New land added to Nantahala National Forest for water quality, hiking trails

  A highly prized 50-acre slice of forest will remain forever untouched as it officially becomes part of the Nantahala National Forest.

The relatively small Fires Creek parcel on the Cherokee-Clay county line of the 500,000-acre forest was the object of a contentious, decade-long battle among the private landowners, the U.S. Forest Service and forest visitors who wanted to see a wilderness-like setting remain in its natural state.

Everyone involved seemed to walk away satisfied Nov. 20, 2017 when the nonprofit Mainspring Conservation Trust closed on the property to keep Fires Creek forever preserved in conservation.

The outright purchase of the land, which contains no structures, was a welcome holiday gift for the land trust and the many forest users including hikers, hunters and anglers who are still seeking solitude in nature.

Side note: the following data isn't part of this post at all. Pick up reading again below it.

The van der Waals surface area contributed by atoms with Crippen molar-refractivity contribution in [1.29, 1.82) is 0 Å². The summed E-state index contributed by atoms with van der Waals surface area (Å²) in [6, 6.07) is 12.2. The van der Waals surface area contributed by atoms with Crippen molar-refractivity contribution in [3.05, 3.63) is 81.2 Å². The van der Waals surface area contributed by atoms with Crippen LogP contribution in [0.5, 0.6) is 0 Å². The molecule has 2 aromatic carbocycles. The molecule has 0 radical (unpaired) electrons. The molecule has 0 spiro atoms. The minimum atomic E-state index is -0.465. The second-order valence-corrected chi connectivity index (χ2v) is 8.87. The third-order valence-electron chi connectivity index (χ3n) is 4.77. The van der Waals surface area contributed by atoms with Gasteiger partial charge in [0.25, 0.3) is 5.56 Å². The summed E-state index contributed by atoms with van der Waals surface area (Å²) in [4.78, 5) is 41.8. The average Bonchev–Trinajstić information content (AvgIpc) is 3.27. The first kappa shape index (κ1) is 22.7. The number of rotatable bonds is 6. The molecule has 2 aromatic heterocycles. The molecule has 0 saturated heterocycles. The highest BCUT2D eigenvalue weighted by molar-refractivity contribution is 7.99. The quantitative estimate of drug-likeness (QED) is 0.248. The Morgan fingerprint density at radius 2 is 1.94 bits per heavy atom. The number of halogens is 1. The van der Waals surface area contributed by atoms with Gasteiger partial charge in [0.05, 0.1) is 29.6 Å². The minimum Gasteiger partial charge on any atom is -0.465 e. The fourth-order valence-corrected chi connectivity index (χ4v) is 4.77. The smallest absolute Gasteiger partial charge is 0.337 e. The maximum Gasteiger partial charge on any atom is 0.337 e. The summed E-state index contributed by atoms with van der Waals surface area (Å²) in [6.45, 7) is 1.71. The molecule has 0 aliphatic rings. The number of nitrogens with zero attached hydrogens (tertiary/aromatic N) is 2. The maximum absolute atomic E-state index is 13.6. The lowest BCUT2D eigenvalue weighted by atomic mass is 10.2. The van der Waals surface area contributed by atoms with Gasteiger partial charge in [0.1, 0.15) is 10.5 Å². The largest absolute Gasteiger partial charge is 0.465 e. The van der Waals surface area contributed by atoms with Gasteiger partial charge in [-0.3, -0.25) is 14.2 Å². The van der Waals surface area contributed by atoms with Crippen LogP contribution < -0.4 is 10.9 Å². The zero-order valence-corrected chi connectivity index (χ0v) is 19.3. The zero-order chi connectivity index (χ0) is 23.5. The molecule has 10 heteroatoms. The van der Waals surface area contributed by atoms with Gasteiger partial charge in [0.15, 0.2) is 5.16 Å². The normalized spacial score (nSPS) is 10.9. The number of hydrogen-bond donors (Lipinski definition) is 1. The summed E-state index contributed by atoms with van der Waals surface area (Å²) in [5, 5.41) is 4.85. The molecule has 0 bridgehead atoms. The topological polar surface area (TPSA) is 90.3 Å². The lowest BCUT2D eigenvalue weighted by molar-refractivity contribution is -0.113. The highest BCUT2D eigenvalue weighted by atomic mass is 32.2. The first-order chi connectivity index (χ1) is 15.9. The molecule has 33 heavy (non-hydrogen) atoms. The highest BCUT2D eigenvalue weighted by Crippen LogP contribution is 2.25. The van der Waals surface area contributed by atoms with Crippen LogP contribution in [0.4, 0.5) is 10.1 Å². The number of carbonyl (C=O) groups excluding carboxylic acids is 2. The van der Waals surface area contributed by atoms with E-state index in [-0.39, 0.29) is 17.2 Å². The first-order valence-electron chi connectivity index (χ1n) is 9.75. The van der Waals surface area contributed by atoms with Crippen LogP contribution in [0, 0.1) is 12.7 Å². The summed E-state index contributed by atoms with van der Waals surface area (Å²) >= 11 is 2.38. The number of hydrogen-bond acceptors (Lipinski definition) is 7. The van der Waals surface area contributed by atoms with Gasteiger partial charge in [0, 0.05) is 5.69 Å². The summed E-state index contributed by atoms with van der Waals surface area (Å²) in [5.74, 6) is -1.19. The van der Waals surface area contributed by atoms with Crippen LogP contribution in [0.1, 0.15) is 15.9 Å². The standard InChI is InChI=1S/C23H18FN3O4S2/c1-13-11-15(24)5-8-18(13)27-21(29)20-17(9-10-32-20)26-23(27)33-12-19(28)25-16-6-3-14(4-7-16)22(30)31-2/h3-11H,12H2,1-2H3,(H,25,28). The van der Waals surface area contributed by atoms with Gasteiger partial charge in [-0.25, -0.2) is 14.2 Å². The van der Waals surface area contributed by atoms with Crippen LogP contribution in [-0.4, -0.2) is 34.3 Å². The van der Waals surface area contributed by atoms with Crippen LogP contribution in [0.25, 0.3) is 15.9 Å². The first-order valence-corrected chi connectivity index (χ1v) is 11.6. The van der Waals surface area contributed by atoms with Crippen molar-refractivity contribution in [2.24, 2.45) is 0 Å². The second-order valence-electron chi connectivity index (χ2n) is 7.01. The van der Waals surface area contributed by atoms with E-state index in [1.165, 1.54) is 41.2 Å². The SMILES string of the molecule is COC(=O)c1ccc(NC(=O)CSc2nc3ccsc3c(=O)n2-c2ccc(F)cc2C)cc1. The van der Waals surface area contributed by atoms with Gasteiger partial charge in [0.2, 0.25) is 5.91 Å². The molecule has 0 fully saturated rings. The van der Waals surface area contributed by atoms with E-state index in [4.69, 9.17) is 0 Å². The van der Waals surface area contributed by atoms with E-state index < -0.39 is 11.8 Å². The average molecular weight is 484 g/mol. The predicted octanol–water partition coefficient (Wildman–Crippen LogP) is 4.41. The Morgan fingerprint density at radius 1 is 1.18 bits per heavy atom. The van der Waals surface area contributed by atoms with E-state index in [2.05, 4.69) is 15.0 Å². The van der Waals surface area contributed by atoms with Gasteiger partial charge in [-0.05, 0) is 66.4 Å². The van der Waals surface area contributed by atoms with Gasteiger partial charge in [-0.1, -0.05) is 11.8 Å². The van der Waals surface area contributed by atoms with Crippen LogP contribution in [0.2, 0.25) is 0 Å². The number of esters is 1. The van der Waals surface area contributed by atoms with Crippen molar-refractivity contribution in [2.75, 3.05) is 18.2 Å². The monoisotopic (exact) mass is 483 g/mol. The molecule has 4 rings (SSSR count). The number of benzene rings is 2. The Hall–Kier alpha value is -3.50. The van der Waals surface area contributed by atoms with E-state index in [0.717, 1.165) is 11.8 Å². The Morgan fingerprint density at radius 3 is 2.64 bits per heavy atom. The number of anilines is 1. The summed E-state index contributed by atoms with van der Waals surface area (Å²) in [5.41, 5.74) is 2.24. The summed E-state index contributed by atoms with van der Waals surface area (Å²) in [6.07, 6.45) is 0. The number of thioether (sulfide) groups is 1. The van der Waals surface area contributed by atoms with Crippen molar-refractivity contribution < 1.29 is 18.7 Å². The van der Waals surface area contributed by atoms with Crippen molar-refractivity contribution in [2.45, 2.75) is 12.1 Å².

“Fires Creek is designated as an Outstanding Resource Water, the highest designation available in North Carolina,” said Sharon Taylor, Mainspring executive director.

The Nantahala National Forest is a sweeping swath of forest that covers some of the most rugged, remote, scenic country in the mountains of Western North Carolina. It is home to several wilderness areas, including Ellicott Rock, Southern Nantahala and Joyce Kilmer-Slickrock.

The forest is crisscrossed with trails, streams, lakes, wildlife corridors, waterfalls, precious plants and wildlife, all of it undeveloped except for campgrounds and hiking, mountain biking and horseback riding trails.

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